Many years ago I used to work for a small quick print company. People would purchase letterheads, envelopes, business cards, brochures, forms, and other printed materials necessary to run their business. This was long before desktop publishing came into existence and we were able to keep up a pretty good base of clientele that would come back time and time again.
One of the things that people came back for frequently was our $9.95 Business Card Special. That’s right…$9.95 was all you had to pay for 500 business cards. Sure, there were certain conditions that came with the offer. You had to place your order by Wednesday in order to pick them up the following Monday. The business cards would come on either cream or white business card stock. And, you had your choice of three ink colors…black, black, or black.
The choice of 3 ink colors…black, black, or black…ensured that running the business cards would be a profitable endeavor for this small print shop. This would allow for twelve different 2 ½” x 3” business cards to be printed on one 8 ½ x 11 sheet of card stock.
It would take about 10-15 minutes to run 500 sheets of card stock through the printing press. We would do scores of $9.95 Business Card specials each week. Plus, this business card special would bring people into the print shop who also needed letterheads, envelopes, and additional printed items that resulted in additional revenue.
What made running these business cards profitable each week? Their inflexibility. The fact that you had to place your order by Wednesday, the fact that there were only two choices of paper, and the fact that you had only one choice of ink, made it worth the quick print shop’s time to keep running these week after week. There was no flexibility or agility in this special offer. There was no ability to change or make modifications if you wanted to take advantage of the $9.95 Business Card Special.
Inflexibility and the lack of agility may work in some environments. However, in other environments it doesn’t work quite as well. One of these areas is agile project management release planning. The days of staid and inflexible development schedules and project management methodologies are fading into the background. More and more companies, including large enterprises are adopting agile methodologies such as scrum.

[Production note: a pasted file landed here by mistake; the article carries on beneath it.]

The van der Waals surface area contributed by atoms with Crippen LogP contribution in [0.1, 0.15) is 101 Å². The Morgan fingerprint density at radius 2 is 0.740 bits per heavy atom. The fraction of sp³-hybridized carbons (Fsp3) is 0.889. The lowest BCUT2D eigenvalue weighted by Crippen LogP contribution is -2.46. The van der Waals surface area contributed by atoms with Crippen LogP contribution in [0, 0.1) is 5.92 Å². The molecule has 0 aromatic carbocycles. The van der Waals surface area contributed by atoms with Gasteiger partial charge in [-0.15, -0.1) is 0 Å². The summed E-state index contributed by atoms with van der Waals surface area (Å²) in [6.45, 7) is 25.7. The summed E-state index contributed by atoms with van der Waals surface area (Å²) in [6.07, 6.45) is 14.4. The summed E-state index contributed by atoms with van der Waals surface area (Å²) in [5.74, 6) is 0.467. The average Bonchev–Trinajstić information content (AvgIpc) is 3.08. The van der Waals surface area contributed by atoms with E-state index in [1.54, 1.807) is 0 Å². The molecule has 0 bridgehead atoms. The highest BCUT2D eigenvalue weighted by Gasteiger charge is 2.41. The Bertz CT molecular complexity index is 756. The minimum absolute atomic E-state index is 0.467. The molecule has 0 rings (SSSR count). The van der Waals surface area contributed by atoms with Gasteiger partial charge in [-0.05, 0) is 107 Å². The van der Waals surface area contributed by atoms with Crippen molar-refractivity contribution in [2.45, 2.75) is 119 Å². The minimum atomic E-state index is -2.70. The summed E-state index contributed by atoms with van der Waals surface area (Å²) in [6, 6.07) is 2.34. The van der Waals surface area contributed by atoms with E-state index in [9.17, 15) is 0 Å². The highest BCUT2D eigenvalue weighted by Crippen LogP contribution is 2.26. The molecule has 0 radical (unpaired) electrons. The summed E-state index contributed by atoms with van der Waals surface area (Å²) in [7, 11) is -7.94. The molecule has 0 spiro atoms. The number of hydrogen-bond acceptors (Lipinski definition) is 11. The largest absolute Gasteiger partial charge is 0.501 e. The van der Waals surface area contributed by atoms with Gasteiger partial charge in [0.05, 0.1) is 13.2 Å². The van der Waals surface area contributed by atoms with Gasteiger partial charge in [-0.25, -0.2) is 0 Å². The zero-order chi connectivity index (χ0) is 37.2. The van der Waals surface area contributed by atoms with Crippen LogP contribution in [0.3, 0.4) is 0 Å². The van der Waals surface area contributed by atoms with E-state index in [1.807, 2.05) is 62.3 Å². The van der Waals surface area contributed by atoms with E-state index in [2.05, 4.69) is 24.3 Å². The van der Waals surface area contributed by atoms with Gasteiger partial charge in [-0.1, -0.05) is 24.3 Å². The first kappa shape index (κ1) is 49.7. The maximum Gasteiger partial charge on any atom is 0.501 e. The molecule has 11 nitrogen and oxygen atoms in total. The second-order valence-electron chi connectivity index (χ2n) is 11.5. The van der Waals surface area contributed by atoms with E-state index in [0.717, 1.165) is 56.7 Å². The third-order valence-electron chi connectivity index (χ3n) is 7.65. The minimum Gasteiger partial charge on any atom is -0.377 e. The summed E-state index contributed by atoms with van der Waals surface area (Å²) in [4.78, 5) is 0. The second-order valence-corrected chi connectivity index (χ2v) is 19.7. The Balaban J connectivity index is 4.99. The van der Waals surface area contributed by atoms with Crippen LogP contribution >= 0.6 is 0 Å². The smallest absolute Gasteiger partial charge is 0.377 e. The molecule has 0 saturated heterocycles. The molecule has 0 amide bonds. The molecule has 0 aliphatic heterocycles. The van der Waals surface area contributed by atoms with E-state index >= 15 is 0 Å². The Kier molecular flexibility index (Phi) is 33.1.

What is Agile Project Management Release Planning?
Agile project management release planning is as its name implies: flexible. Agile project management is designed to be able to turn on a dime and pivot in real-time as needs and circumstances change. This is predicated on the fact that smaller releases executed over smaller time frames will ideally not change much. Then, as that release cycle is underway, feedback and adjustments can be made that will move into the next release.
This carries with it a number of benefits, such as smaller releases providing for new functionality faster and the end-users feedback constantly incorporated into the end product. This allows it to align closer with their final expectations.
Understanding agile project management release planning also carries with it some inherent downside and risks. These risks and downside are not typically present in conventional methodologies, such as the Waterfall Method of software development.
The very flexibility that makes an agile project management plan so appealing can also be the nemesis of project managers who are used to working with more structured and formal methodologies. Unfortunately, in the name of Agile, I’ve seen key pieces of functionality get dumped at the last minute because the team ran out of time. This is much to the chagrin of the project manager who now needs to go back to the client or end user and let them know that this key piece of functionality is missing.
Two Views of Agile Project Management Release Planning
What is agile project management release planning? There are two distinct views on how this is accomplished.